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  1. #1
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    Thinking of rhythm like pitch

    So I was in conversation with some musicians digging into a couple topics. One topic was with pitch there is established terms and theories on how to describe pitch and its use, but when it comes to rhythm there is very little. I found it interesting trying to think of rhythm in similar terms. The one I've been trying to figure out how to define is what is the rhythmic equivalent to tonic, sub-dominant, and dominant. So rhythmic what is a feeling of home or rest, feeling of moving away, and pull back to home.


    So just one of those things to ponder in the wee hours.
    Focus on one thing at a time and get into all the details of it. - John Coltrane

  2. #2
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    Quote Originally Posted by docbop View Post
    So I was in conversation with some musicians digging into a couple topics. One topic was with pitch there is established terms and theories on how to describe pitch and its use, but when it comes to rhythm there is very little. I found it interesting trying to think of rhythm in similar terms. The one I've been trying to figure out how to define is what is the rhythmic equivalent to tonic, sub-dominant, and dominant. So rhythmic what is a feeling of home or rest, feeling of moving away, and pull back to home.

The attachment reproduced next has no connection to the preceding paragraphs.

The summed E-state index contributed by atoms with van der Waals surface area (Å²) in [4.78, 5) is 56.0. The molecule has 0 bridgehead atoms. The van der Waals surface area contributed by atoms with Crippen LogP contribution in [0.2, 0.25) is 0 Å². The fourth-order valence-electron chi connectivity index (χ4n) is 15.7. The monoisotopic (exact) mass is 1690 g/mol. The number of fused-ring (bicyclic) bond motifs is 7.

So just one of those things to ponder in the wee hours.
    I'm not sure I follow what you mean. There's definitely vocabulary about functional aspects of rhythm, e.g.,

    - Strong vs weak beats
    - Syncopation
    - Swing vs straight
    - Clave
    - Not sure if there's a single term for this, but emphasizing beginnings/endings/transitions in the form via accents, fills, crashes, etc.


    Plus, there's a lot of discussion of the distinction between genres centered on rhythm (e.g., as one of the defining features of bebop), and defining genres and sub-genres in terms of rhythm (especially in Latin music).

    Out of curiosity, did your conversation include any percussionists? If so, what was their take on this?